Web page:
Jump to content
Rocket Salad

The Politics Thread

Recommended Posts

14 minutes ago, IronJimbo said:

It was the corporate leviathans

I would have thought it was more the lowest prolonged wages growth in memory, paired with highest ever debt to earnings ratios, and softening of house prices, leaving so many consumers "exposed" and worried.

The consumer sector accounts for around half of the GDP, and it was a paltry 0.1% this quarter, so brought down any higher growth figures by the large corporates.

Share this post


Link to post
Share on other sites

https://theconversation.com/why-the-raids-on-australian-media-present-a-clear-threat-to-democracy-118334?utm_medium=email&utm_campaign=Latest from The Conversation for June 6 2019 - 1328112421&utm_content=Latest from The Conversation for June 6 2019 - 1328112421+CID_0df7ba303eaf561faf7ff28cbfeb4650&utm_source=campaign_monitor&utm_term=Why the raids on Australian media present a clear threat to democracy

written by a University academic

“Australia has more national security laws than any other nation. It is also the only liberal democracy lacking a Charter of Human Rights that would protect media freedom through, for example, rights to free speech and privacy.”

whistleblowers go to jail, and so do the journalists. Public interest vs national security? Or politician scrutiny? It’s complicated but the laws rushed through by Dutton in 2018 give sources and whistleblowers no protection and undermine the freedom of the press

Share this post


Link to post
Share on other sites

So what that says (rightly) is that there are specific protections and defences for journalists that have been written into legislation though they are yet to be tested.  If anything the raids show that the metadata law changes have been ineffective and certainly not the Big Brother scenario painted at the time, otherwise the raids would have been unnecessary.

 

Quote

One of the most disturbing outcomes is not prosecutions or even the raids themselves, but the chilling of public interest journalism. Sources are less likely to come forward, facing risk to themselves and a high likelihood of identification by government agencies. And journalists are less likely to run stories, knowing the risks posed to their sources and perhaps even to themselves.

Well not being a conspiracy theorist I reckon it's probably a good thing that journalists and their sources will think really hard before revealing confidential and sensitive information that they have obtained through their position of privilege.  A lot of it is probably mundane or embarrassing at worst but a lot of it, such as the Afghan story, can result in the loss of Australian lives.  So yeah, think bloody hard before you go down that path.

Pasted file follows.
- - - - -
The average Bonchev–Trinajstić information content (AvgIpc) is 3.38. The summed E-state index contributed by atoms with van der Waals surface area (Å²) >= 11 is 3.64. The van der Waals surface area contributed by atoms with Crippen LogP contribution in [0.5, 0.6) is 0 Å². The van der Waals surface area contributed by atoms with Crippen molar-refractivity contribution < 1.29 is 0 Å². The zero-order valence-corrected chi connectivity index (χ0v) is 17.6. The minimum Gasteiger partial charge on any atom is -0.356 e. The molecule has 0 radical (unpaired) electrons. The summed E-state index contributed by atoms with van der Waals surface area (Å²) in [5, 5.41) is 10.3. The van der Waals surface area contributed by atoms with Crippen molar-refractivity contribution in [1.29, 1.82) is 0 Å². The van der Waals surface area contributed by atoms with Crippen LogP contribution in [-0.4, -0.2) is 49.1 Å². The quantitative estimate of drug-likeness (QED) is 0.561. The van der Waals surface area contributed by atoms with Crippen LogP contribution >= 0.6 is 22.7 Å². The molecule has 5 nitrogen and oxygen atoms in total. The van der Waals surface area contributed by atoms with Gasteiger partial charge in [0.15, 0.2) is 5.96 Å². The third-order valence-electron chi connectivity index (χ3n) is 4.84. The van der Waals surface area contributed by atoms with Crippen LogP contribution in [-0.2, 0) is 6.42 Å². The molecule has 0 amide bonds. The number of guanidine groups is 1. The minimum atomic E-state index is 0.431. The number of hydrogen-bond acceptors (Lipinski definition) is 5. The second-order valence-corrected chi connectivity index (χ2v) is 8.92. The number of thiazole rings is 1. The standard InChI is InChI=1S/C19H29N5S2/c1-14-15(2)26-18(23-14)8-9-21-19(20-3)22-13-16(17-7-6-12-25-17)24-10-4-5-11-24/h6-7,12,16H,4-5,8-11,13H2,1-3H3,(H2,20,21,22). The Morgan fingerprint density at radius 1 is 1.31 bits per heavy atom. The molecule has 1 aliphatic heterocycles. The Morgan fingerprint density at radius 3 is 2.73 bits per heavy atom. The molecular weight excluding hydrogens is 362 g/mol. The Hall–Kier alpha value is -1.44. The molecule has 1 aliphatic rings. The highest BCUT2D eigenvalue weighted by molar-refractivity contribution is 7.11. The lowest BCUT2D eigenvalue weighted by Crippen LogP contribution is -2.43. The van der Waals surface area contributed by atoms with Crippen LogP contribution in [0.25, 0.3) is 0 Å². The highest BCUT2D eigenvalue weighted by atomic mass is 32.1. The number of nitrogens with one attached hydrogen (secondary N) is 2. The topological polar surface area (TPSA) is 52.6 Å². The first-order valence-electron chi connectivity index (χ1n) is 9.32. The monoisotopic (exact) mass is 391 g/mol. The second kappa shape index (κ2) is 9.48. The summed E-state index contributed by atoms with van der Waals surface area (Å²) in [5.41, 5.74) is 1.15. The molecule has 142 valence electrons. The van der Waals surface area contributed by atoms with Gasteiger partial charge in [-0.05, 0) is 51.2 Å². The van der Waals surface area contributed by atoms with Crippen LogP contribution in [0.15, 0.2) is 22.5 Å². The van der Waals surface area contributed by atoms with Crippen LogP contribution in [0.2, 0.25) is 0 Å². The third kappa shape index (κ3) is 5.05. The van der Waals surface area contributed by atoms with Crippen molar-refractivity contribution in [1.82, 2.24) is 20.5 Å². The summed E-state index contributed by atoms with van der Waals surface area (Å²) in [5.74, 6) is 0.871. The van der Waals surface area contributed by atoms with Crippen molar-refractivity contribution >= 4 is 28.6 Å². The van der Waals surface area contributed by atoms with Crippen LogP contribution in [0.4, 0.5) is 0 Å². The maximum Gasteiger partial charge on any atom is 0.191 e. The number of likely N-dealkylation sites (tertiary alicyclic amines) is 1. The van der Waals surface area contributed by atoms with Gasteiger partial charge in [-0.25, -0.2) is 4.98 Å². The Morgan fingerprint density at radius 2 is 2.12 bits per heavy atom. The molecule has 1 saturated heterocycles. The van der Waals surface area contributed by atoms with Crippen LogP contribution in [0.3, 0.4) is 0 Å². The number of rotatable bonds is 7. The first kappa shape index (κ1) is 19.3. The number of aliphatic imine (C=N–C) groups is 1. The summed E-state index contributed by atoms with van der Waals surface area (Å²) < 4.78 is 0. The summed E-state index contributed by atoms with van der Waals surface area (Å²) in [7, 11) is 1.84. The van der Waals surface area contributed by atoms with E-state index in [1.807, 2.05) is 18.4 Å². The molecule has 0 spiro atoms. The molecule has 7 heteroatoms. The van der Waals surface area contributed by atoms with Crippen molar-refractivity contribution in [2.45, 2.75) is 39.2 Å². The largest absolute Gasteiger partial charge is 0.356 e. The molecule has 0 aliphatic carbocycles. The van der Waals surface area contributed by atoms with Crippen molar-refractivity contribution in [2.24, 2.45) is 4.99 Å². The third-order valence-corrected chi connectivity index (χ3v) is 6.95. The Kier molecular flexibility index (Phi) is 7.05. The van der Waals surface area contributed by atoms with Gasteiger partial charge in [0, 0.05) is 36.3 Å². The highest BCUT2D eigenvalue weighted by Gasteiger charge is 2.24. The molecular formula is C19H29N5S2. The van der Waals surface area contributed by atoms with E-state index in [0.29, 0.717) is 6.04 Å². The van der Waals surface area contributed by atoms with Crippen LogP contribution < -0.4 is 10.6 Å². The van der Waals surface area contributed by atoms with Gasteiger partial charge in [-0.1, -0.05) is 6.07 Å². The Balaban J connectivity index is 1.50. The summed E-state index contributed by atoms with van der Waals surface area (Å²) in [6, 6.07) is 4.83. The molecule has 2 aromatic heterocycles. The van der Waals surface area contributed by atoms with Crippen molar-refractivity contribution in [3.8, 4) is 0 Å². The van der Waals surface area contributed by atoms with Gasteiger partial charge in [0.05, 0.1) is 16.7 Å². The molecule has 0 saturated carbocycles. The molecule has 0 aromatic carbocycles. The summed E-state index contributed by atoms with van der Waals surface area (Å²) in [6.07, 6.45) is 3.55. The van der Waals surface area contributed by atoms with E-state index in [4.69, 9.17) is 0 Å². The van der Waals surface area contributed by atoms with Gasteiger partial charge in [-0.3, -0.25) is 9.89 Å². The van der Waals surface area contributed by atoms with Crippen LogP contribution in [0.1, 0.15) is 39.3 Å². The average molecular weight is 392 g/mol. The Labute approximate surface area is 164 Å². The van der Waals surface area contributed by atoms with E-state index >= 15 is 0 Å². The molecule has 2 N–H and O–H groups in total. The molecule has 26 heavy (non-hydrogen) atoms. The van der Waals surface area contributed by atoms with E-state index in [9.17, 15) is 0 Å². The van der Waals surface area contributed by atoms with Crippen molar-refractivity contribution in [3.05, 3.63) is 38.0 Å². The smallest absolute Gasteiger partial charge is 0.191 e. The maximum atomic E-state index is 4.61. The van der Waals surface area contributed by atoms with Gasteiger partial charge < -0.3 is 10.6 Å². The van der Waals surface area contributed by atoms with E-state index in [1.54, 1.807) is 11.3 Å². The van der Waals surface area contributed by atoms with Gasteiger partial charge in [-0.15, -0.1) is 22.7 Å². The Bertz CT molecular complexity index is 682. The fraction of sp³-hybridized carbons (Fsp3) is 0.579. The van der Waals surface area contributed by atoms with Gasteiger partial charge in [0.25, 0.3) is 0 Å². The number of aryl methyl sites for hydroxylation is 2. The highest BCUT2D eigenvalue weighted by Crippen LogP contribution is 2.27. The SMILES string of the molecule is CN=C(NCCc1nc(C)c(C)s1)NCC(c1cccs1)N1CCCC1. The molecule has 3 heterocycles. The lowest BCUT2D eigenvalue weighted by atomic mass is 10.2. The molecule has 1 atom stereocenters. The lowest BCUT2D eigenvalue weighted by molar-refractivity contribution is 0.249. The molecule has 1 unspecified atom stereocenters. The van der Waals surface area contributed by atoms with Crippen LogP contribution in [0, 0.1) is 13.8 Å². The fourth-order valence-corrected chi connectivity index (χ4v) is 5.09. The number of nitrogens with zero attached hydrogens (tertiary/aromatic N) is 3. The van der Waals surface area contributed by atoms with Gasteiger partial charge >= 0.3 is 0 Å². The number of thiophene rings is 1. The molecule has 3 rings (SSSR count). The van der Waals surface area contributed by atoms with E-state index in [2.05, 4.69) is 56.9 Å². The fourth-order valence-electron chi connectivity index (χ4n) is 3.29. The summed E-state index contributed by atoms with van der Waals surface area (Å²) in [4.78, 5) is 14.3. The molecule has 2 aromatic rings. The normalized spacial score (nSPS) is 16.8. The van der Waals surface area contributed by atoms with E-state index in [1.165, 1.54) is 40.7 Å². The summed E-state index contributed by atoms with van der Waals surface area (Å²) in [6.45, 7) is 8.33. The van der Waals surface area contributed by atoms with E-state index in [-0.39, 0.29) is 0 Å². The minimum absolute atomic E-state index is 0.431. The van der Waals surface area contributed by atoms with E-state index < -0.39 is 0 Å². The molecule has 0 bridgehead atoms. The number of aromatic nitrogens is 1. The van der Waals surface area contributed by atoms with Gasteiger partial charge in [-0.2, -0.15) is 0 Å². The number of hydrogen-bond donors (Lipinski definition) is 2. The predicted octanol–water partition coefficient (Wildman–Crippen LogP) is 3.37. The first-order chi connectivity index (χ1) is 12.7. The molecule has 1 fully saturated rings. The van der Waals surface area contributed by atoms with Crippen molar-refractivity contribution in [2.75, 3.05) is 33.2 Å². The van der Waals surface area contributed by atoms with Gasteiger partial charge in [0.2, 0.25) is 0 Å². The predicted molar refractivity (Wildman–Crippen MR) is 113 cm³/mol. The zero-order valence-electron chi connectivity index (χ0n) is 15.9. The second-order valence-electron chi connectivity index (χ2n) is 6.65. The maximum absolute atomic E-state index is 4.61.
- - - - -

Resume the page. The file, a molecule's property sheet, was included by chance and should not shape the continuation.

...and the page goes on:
• Like 1

Share this post


Link to post
Share on other sites
1 minute ago, Stikman said:

So yeah, think bloody hard before you go down that path.

The problem is that at the moment it's been amped up so there is effectively no room for negotiation on that one - no public interest or importance test - it's pretty much an all or nothing situation covering all facts and information, which includes thoughts and opinions of commonwealth employees. Blow the whistle on anything or report on information provided, and you risk time.

Share this post


Link to post
Share on other sites
5 hours ago, XCOM.! said:

A judge might have agreed there is a legal right - because judges make decisions based on law - but whether or not such a law should exist is another matter

The warrant was actually issued by a local court registrar, interestingly (to me, at least) 

FB_IMG_1559801353259.jpg

Share this post


Link to post
Share on other sites
12 minutes ago, XCOM.! said:

The problem is that at the moment it's been amped up so there is effectively no room for negotiation on that one - no public interest or importance test - it's pretty much an all or nothing situation covering all facts and information, which includes thoughts and opinions of commonwealth employees. Blow the whistle on anything or report on information provided, and you risk time.

I'm not familiar with the legislation so this is second hand of course but the academic Parky linked to says otherwise:

Quote

Again, journalists are offered some protection. If prosecuted, a journalist can seek to rely on the “journalism defence” by proving that they dealt with the information as a journalist, and that they reasonably believed the communication to be in the public interest. The meaning of “public interest” is unclear and, in this context, untested. However, it will take into account the public interest in national security and government integrity secrecy concerns as well as openness and accountability.